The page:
Sunday, February 10, 2008

saying sorry

Marcia Langton imagines what might be said next Wednesday:
If I were to find just a few words, then I think something like the following, at the very minimum, must be said:

There are no words that could heal the wounds of those people who were taken from their families by the Commonwealth and other Australian governments with no reason other than to deny them their Aboriginal legacy and hence the future of Aboriginal society. But those people who lived through such crimes against humanity demand an apology. They are right to demand an apology, because there can be no justification for those heinous policies. And so it is incumbent on the Commonwealth to apologise; to say, as the Prime Minister of Australia, on behalf of all Australians: I am sorry. I am sorry that you have suffered. I am sorry that your families have suffered. I am sorry because your suffering has diminished us as citizens of a nation that claims to be a Commonwealth, a government for the well being of all.Those who have departed this life in the several generations affected by these policies are remembered, and as Prime Minister of Australia, on behalf of Australians, say: I offer this apology to their descendants: I am sorry for what happened to your ancestors and that such a terrible burden has befallen you; the denial of your family and cultural legacy is a terrible loss.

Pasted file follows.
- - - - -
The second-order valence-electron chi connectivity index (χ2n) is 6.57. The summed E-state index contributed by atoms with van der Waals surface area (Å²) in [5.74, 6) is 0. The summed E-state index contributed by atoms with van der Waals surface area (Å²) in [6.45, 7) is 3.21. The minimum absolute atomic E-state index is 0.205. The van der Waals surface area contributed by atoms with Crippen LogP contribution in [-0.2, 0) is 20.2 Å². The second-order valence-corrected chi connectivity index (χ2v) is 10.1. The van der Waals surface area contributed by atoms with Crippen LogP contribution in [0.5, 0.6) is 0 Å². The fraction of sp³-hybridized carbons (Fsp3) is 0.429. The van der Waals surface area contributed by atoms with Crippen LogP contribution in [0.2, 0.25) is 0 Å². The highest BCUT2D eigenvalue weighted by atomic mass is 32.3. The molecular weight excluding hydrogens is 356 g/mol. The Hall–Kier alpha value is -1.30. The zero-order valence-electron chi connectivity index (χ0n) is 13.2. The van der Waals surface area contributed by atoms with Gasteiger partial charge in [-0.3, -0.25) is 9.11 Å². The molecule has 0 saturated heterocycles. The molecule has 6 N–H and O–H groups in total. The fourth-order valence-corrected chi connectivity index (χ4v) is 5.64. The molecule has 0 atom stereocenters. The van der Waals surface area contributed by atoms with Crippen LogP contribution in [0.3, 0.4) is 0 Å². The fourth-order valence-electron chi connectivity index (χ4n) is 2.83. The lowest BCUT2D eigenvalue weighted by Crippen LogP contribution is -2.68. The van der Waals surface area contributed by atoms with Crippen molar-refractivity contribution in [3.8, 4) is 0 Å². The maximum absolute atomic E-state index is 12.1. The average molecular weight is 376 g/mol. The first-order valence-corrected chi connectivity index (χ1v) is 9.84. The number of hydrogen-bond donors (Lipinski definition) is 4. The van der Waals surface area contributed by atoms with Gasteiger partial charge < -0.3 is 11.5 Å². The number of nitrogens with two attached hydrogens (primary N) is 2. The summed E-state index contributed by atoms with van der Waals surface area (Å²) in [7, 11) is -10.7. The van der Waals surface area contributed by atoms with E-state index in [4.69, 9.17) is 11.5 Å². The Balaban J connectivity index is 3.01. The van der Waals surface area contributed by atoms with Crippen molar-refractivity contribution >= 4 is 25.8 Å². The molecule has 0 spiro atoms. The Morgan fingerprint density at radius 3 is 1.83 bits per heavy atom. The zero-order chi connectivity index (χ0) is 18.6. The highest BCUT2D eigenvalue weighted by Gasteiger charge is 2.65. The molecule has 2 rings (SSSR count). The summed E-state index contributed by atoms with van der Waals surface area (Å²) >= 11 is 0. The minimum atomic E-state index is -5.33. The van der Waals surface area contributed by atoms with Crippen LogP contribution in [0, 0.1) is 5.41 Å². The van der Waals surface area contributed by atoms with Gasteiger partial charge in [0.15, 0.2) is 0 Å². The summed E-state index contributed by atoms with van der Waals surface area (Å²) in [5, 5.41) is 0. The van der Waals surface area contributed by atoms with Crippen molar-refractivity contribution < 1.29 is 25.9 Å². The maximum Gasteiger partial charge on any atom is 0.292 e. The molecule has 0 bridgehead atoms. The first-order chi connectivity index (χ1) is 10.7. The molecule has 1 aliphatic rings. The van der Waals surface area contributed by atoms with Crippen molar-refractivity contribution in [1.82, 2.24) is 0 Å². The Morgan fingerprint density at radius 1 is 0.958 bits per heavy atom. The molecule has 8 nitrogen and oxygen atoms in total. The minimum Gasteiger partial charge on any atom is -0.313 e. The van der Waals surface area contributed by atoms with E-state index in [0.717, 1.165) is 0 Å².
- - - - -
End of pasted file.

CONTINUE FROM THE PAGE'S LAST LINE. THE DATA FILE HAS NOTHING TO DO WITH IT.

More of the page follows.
The nation would be healed if we could consign this history to our past by admitting that it was wrong to take children from their families in order to prevent Aboriginal ways of life and traditions from continuing. I ask that all Australians understand this part of our history and recognise that such terrible wrongs must never be repeated
- Even the hard men know, it must be said

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